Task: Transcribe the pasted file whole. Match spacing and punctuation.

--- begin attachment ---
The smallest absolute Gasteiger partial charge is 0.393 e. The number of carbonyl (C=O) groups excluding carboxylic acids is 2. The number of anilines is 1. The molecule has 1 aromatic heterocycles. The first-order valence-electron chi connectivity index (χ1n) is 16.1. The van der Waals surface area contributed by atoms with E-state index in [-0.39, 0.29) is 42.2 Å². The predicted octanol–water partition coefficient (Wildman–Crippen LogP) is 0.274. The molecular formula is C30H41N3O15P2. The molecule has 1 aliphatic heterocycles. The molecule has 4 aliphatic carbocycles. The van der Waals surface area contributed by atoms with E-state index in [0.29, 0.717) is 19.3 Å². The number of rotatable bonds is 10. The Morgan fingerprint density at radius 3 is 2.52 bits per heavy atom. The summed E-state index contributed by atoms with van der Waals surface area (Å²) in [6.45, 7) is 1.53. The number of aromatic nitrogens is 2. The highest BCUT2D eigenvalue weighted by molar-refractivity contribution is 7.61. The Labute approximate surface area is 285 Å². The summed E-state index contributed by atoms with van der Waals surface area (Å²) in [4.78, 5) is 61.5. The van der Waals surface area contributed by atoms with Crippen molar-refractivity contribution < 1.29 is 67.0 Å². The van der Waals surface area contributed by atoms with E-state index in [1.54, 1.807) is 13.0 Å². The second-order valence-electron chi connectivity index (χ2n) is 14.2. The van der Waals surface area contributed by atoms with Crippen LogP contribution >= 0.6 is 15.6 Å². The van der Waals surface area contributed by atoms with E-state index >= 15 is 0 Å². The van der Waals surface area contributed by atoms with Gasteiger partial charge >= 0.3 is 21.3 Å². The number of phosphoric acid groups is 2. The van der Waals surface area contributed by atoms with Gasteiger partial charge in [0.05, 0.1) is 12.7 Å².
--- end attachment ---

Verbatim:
The smallest absolute Gasteiger partial charge is 0.393 e. The number of carbonyl (C=O) groups excluding carboxylic acids is 2. The number of anilines is 1. The molecule has 1 aromatic heterocycles. The first-order valence-electron chi connectivity index (χ1n) is 16.1. The van der Waals surface area contributed by atoms with E-state index in [-0.39, 0.29) is 42.2 Å². The predicted octanol–water partition coefficient (Wildman–Crippen LogP) is 0.274. The molecular formula is C30H41N3O15P2. The molecule has 1 aliphatic heterocycles. The molecule has 4 aliphatic carbocycles. The van der Waals surface area contributed by atoms with E-state index in [0.29, 0.717) is 19.3 Å². The number of rotatable bonds is 10. The Morgan fingerprint density at radius 3 is 2.52 bits per heavy atom. The summed E-state index contributed by atoms with van der Waals surface area (Å²) in [6.45, 7) is 1.53. The number of aromatic nitrogens is 2. The highest BCUT2D eigenvalue weighted by molar-refractivity contribution is 7.61. The Labute approximate surface area is 285 Å². The summed E-state index contributed by atoms with van der Waals surface area (Å²) in [4.78, 5) is 61.5. The van der Waals surface area contributed by atoms with Crippen molar-refractivity contribution < 1.29 is 67.0 Å². The van der Waals surface area contributed by atoms with E-state index in [1.54, 1.807) is 13.0 Å². The second-order valence-electron chi connectivity index (χ2n) is 14.2. The van der Waals surface area contributed by atoms with Crippen LogP contribution >= 0.6 is 15.6 Å². The van der Waals surface area contributed by atoms with E-state index >= 15 is 0 Å². The van der Waals surface area contributed by atoms with Gasteiger partial charge >= 0.3 is 21.3 Å². The number of phosphoric acid groups is 2. The van der Waals surface area contributed by atoms with Gasteiger partial charge in [0.05, 0.1) is 12.7 Å².